Just because someone gives diet advice, doesn’t mean that advice should be followed. If you come across a diet that suggests skipping meals, having cheat days, and eating low-fat foods, we suggest ignoring those recommendations completely. Here are five diet tips you should make sure you’re not following.
1. Fat makes you fat
The old-school thought is that fat makes you fat, but following a low-fat diet won’t help control your weight or become healthier. It’s a little more complicated than that. Good fats come from sources such as fish, nuts, or olives. They tend to have a high omega-3 content. Bad fats are usually refined versions of vegetable fats like soy, corn, or peanuts. These refined, bad fats tend to be higher in omega-6 and are very susceptible to oxidation during processing, making them damaging to our bodies.
2. Cut carbs to lose weight
Yes, carbohydrates can make you fat if eaten in excess, as can any other food, but cutting or severely limiting them can derail your weight-loss goals. One of the reasons that whole grains prevent weight gain and aid in weight loss is the fiber content. Researchers at Brigham Young University in Utah followed the eating habits of middle-aged women for nearly two years and found that those who increased their fiber intake generally lost weight. Women who decreased the fiber in their diets gained.
The key is to stick to whole grains and avoid refined grains. Refined grains are lacking in fiber content and usually contain added sugar — both of which contribute to weight gain.
3. Cheat days are necessary
Overeating too much in one day can affect your body’s level of ghrelin, the primary hunger hormone that works with leptin (the hormone that tells your brain you’re full) to keep your hunger and fullness in check. “This could actually make you hungrier,” Marjorie Nolan, R.D., told Self.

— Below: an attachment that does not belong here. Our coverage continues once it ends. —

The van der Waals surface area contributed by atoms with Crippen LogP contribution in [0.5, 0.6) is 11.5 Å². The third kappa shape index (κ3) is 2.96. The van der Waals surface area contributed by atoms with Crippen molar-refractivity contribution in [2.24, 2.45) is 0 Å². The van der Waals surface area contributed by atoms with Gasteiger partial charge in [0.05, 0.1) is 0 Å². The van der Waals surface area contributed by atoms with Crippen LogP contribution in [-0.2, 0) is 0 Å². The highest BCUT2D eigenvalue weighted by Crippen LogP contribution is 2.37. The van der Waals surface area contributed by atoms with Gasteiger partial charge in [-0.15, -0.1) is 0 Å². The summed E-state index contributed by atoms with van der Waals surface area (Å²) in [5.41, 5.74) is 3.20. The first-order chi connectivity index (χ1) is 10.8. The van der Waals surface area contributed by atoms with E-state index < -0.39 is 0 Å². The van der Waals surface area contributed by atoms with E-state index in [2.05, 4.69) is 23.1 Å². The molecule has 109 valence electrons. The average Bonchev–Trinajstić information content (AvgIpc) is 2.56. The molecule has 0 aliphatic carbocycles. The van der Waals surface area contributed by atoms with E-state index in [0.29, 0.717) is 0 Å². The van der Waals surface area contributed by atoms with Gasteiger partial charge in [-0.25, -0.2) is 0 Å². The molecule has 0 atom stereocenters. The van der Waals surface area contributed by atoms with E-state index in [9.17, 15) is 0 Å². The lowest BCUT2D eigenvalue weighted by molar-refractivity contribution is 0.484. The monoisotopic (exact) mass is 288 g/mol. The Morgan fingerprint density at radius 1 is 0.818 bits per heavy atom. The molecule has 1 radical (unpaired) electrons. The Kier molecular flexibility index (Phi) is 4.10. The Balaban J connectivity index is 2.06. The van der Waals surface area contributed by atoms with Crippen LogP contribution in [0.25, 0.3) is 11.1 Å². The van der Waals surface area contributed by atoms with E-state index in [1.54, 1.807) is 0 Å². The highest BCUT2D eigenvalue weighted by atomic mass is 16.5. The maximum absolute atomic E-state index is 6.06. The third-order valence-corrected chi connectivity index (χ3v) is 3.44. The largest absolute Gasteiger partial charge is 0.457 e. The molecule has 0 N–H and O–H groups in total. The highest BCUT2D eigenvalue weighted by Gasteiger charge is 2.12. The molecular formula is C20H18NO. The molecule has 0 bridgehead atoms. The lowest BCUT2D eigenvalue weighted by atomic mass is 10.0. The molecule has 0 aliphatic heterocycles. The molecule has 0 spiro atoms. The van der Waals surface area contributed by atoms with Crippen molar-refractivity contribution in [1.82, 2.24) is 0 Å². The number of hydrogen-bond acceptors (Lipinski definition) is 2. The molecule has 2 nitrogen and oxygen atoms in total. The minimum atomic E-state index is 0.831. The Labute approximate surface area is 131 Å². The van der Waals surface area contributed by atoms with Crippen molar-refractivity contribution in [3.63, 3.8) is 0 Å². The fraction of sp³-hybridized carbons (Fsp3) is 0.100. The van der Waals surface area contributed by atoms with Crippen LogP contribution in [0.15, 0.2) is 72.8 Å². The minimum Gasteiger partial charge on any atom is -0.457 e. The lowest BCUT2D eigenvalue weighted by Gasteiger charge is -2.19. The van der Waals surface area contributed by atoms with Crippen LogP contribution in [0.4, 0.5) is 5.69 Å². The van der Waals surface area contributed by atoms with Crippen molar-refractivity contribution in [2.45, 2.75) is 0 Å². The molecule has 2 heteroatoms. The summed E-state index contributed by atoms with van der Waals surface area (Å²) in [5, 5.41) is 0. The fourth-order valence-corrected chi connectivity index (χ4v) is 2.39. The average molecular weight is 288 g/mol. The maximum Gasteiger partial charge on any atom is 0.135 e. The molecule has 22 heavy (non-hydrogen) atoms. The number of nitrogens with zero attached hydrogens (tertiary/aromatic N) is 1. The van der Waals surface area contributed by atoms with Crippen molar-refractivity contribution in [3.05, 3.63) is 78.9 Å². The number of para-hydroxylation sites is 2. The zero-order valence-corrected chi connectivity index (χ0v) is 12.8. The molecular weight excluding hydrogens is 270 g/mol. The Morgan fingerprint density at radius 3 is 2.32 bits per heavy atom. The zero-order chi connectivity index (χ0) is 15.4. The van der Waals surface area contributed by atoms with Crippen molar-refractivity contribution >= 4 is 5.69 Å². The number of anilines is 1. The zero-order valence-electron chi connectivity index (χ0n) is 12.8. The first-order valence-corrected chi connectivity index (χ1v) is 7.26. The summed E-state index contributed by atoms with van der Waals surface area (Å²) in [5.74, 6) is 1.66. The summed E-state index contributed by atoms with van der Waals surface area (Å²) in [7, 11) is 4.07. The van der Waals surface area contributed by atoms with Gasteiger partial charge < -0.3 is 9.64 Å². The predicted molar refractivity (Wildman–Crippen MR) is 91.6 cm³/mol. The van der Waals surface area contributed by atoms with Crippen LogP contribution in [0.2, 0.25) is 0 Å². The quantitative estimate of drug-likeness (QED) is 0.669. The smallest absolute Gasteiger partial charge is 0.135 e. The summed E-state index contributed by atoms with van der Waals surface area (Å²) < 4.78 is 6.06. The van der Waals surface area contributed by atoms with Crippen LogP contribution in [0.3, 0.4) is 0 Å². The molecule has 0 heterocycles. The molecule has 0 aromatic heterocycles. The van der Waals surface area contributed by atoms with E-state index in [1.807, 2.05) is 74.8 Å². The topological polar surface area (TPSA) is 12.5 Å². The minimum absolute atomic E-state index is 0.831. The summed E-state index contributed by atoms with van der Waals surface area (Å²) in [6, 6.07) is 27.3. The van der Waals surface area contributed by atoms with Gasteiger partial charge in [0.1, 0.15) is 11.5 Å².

Depending on your definition of “cheat day,” you could very well eat enough calories to gain back the weight you lost throughout the week. All-in-all, an extremely strict diet and one free-for-all day isn’t sustainable.
4. Skip meals to cut calories
If cutting calories equals weight loss, then skipping a meal or two is the best way to get there, right? Probably not, and in fact, foregoing those meals could actually backfire on you. Researchers found that skipping meals during the day and eating one large meal in the evening resulted in potentially risky metabolic changes. The meal skippers had elevated fasting glucose levels and a delayed insulin response — conditions that, if they persisted, could eventually lead to diabetes.
5. Avoid all indulgences
It might sound confusing, given we mentioned cheat days can really derail your efforts. But if you try to limit yourself to only the most nutritious foods all the time, you’re going to crack at some point and end up overindulging. This is why it’s a smart idea to allow yourself regular treats. Don’t believe us? Nutritionists agree. Joy Bauer, R.D., tells HuffPost eating a portion-controlled treat each day will actually help you stay on track.
Portion does matter, though, so don’t eat out of the ice cream container or open bag of candy. Plate up a serving, put away the rest, then enjoy your treat.